Students, make your voice heard

We go to college to get an education and to become better, more outstanding citizens that will one day go out into the world and do amazing things. Right? That’s always been the perception of what college is, but is it actually the truth?

If I am truly here to get the most out of my education, it should be my right to question, and sometimes even refute things that are told to me by professors and speakers. Meaning, this is no longer high school where I have to sit back and listen to the teacher talk about their opinions in fear that I will get sent to the principal’s office. 

This is college where our minds and hopefully our belief system is expanded. It isn’t the time to just sit back and allow for unwanted opinions to fill our heads. If we truly want the most out of our education, we as adult-college students should have every right to maturely refute an argument made by a professor or speaker. 

Take the guest lecturer for my Freshman year experience class for instance. Now, there may be some grunts and sighs that come along with this speaker for most of the freshman population, but to me the speaker is just an example as to how important our right is to speak up. It is as new college students to be able to voice our opinions without the fear that professors and guest speakers will try and discredit them because of our age.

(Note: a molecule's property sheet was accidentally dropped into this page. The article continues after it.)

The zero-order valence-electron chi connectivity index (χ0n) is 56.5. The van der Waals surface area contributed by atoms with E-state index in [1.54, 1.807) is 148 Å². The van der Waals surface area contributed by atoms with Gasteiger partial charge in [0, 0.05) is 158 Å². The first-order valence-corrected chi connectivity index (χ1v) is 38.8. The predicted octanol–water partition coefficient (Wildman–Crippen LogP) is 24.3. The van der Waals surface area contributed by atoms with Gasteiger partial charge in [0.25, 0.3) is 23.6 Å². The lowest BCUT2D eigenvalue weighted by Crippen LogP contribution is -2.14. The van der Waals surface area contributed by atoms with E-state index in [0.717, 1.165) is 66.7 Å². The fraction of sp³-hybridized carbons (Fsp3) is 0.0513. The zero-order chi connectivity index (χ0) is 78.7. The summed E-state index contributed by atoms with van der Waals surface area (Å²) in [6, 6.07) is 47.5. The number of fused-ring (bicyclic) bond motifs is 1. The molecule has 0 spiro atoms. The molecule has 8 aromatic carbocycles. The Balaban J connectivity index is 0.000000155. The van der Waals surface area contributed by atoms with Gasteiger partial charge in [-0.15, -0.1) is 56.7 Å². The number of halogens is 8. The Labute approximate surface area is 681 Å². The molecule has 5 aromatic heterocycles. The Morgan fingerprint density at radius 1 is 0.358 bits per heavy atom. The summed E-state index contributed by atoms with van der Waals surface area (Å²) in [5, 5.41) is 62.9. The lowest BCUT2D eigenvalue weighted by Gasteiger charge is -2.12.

After the guest speaker’s hour long lecture, there was a round table. Now, this wasn’t any other round table where the speaker and some students got to ask interesting and engaging questions. 

In the entire hour, and in the mere six questions that were asked, there wasn’t much engaging and interesting discussion. Instead of listening and talking about what the students were saying, the speaker got extremely defensive and refused to hear any constructive criticism. 

At the end of the round table, an argument between one student and the speaker had become heated quickly. This isn’t how it should be. As students and more importantly adults, everyone should be able to speak their opinion without being shut down by someone who is supposed to be an educator. 

As an educator, it’s their duty to make sure that students are exposed to different opinions and viewpoints in order to think critically and make important decisions. 

It only causes more problems when the speaker or educator isn’t willing to listen to what is said. We should be able to have a mature discussion with another adult. 

What the speaker had to say in the lecture believe it or not, was hardly even brought up in class discussion. Rather, the way the speaker handled student’s opinions and comments on the ideals was the topic that could send any freshman year experience student in a tizzy. Sharing beliefs and comments on a certain topic is important to our education. It is the foundation to build strong, independent adults who will graduate  with knowledge from all different perspectives. 

My hope for the rest of my education and time is that I am challenged. Not only by my peers, but by my professors that will want to discuss important topics and want to hear my voice.